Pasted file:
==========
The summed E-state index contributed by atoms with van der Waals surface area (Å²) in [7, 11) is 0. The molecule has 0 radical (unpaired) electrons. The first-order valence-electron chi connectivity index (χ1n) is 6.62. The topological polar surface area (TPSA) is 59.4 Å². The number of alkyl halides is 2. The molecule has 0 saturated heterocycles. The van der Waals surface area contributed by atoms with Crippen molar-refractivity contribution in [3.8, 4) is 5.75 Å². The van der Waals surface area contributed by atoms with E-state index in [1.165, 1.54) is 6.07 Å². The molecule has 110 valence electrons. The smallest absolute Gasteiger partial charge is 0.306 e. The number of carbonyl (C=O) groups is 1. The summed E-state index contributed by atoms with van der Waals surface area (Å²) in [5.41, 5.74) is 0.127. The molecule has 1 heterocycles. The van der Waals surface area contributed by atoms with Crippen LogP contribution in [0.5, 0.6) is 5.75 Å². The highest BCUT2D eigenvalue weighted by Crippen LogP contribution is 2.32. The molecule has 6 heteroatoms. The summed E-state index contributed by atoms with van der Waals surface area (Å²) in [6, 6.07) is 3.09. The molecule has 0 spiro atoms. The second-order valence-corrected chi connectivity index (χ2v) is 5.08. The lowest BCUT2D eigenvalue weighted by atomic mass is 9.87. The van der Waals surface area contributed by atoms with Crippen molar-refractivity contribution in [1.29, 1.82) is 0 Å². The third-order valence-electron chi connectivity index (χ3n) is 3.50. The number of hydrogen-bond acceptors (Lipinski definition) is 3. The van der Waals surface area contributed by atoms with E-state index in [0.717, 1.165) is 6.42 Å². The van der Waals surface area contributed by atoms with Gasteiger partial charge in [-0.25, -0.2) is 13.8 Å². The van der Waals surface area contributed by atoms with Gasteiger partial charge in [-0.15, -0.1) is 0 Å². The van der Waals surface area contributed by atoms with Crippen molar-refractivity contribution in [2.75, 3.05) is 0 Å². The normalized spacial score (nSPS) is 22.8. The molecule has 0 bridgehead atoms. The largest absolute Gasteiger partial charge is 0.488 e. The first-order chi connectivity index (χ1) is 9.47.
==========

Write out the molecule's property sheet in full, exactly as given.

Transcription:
The summed E-state index contributed by atoms with van der Waals surface area (Å²) in [7, 11) is 0. The molecule has 0 radical (unpaired) electrons. The first-order valence-electron chi connectivity index (χ1n) is 6.62. The topological polar surface area (TPSA) is 59.4 Å². The number of alkyl halides is 2. The molecule has 0 saturated heterocycles. The van der Waals surface area contributed by atoms with Crippen molar-refractivity contribution in [3.8, 4) is 5.75 Å². The van der Waals surface area contributed by atoms with E-state index in [1.165, 1.54) is 6.07 Å². The molecule has 110 valence electrons. The smallest absolute Gasteiger partial charge is 0.306 e. The number of carbonyl (C=O) groups is 1. The summed E-state index contributed by atoms with van der Waals surface area (Å²) in [5.41, 5.74) is 0.127. The molecule has 1 heterocycles. The van der Waals surface area contributed by atoms with Crippen LogP contribution in [0.5, 0.6) is 5.75 Å². The highest BCUT2D eigenvalue weighted by Crippen LogP contribution is 2.32. The molecule has 6 heteroatoms. The summed E-state index contributed by atoms with van der Waals surface area (Å²) in [6, 6.07) is 3.09. The molecule has 0 spiro atoms. The second-order valence-corrected chi connectivity index (χ2v) is 5.08. The lowest BCUT2D eigenvalue weighted by atomic mass is 9.87. The van der Waals surface area contributed by atoms with Crippen molar-refractivity contribution in [1.29, 1.82) is 0 Å². The third-order valence-electron chi connectivity index (χ3n) is 3.50. The number of hydrogen-bond acceptors (Lipinski definition) is 3. The van der Waals surface area contributed by atoms with E-state index in [0.717, 1.165) is 6.42 Å². The van der Waals surface area contributed by atoms with Gasteiger partial charge in [-0.25, -0.2) is 13.8 Å². The van der Waals surface area contributed by atoms with Gasteiger partial charge in [-0.15, -0.1) is 0 Å². The van der Waals surface area contributed by atoms with Crippen molar-refractivity contribution in [2.75, 3.05) is 0 Å². The normalized spacial score (nSPS) is 22.8. The molecule has 0 bridgehead atoms. The largest absolute Gasteiger partial charge is 0.488 e. The first-order chi connectivity index (χ1) is 9.47.